FOR IMMEDIATE RELEASE
May 10, 2019
Contact:
Jennifer Miller, 608-266-1683
Elizabeth Goodsitt, 608-266-1683

State Health Department Launches Campaign to Get More Wisconsin Children Immunized

The Wisconsin Department of Health Services (DHS) today announced the launch of a statewide campaign to encourage parents to get their children immunized. The campaign includes advertisements on radio, the web, and social media platforms, and is targeted to parents of children 0-3 years old, and pregnant women who are making decisions about immunizing their babies.

“Immunizations are safe and effective and not only protect the child, but the people around that child, too,” said Jeanne Ayers, State Public Health Officer. “While measles is on everyone’s mind with outbreaks across the country, it’s important for parents to know immunizations protect children from 14 serious illnesses, some that could be deadly.”

In 2018, the statewide vaccination rate for children 0-24 months was 72.14% for the series of vaccines that include protection against diphtheria, tetanus, polio, measles, mumps, Haemophilus Influenzae Type b, Hepatitis B, Varicella (Chicken Pox), and pneumococcal bacterial infections.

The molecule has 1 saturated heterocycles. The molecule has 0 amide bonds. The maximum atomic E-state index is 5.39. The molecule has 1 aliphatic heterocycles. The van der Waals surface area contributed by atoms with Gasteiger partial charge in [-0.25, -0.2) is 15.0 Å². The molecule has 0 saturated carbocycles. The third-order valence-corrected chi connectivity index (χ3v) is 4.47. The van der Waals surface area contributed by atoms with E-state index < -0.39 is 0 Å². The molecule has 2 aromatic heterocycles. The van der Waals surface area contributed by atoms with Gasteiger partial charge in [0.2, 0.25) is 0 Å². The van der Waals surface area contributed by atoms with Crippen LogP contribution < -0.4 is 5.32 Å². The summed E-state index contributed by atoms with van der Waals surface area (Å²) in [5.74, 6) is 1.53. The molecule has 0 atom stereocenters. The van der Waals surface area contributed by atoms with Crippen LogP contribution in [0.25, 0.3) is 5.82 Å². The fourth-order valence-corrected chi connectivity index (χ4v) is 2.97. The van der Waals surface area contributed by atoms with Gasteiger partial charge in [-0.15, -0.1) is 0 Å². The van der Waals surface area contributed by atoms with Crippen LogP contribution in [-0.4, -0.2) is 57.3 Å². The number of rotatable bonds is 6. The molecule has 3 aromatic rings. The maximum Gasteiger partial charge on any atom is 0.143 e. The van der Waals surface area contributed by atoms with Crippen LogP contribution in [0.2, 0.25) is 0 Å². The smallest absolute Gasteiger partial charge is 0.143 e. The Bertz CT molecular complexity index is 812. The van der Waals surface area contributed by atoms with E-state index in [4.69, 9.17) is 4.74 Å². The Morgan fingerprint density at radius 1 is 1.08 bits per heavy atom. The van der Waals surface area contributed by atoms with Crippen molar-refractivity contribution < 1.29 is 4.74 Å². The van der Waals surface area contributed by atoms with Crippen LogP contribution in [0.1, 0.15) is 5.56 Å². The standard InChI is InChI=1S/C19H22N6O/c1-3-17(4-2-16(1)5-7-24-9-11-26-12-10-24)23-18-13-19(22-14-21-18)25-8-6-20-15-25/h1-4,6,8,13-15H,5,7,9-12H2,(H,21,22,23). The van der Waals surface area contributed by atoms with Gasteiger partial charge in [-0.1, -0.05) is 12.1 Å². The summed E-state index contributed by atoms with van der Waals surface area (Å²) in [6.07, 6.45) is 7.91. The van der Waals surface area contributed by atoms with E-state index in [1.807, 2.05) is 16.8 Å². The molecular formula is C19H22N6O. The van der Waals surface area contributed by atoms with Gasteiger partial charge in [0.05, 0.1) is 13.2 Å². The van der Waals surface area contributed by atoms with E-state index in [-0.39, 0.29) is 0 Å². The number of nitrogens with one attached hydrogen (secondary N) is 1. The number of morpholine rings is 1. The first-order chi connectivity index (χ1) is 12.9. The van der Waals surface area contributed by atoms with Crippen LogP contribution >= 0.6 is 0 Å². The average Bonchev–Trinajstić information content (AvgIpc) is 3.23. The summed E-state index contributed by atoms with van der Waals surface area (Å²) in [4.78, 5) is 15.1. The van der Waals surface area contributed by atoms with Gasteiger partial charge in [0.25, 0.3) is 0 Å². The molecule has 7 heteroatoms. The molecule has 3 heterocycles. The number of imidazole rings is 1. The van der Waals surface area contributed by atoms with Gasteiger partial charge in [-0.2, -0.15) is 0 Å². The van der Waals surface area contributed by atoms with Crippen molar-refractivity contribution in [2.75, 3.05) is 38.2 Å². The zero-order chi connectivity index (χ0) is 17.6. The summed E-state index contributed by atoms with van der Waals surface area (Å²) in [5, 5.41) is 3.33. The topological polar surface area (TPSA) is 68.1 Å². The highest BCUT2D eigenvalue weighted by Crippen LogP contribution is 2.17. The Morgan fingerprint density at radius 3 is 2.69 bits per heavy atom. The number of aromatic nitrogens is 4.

In addition to the media campaign, the department also recently awarded its “Big Shot” awards to Wisconsin healthcare providers who are champions at encouraging parents to have their children immunized. In addition, DHS has announced that the Centers for Disease Control and Prevention (CDC) has named Amy Braeger, RN, its 2019 CDC Childhood Immunization Champion for Wisconsin. Braeger, a school nurse in the West Bend School District, reached her goal of achieving a 99% vaccination rate in the district.

“Doctors and nurses are great partners in educating parents about immunizations and the doses necessary to maintain health. Parents should always ask their doctors any questions they have about the immunizations their child needs, the number of doses needed, and address any concerns they might have,” Ayers said.

Funding for the advertising campaign comes from a grant from the CDC.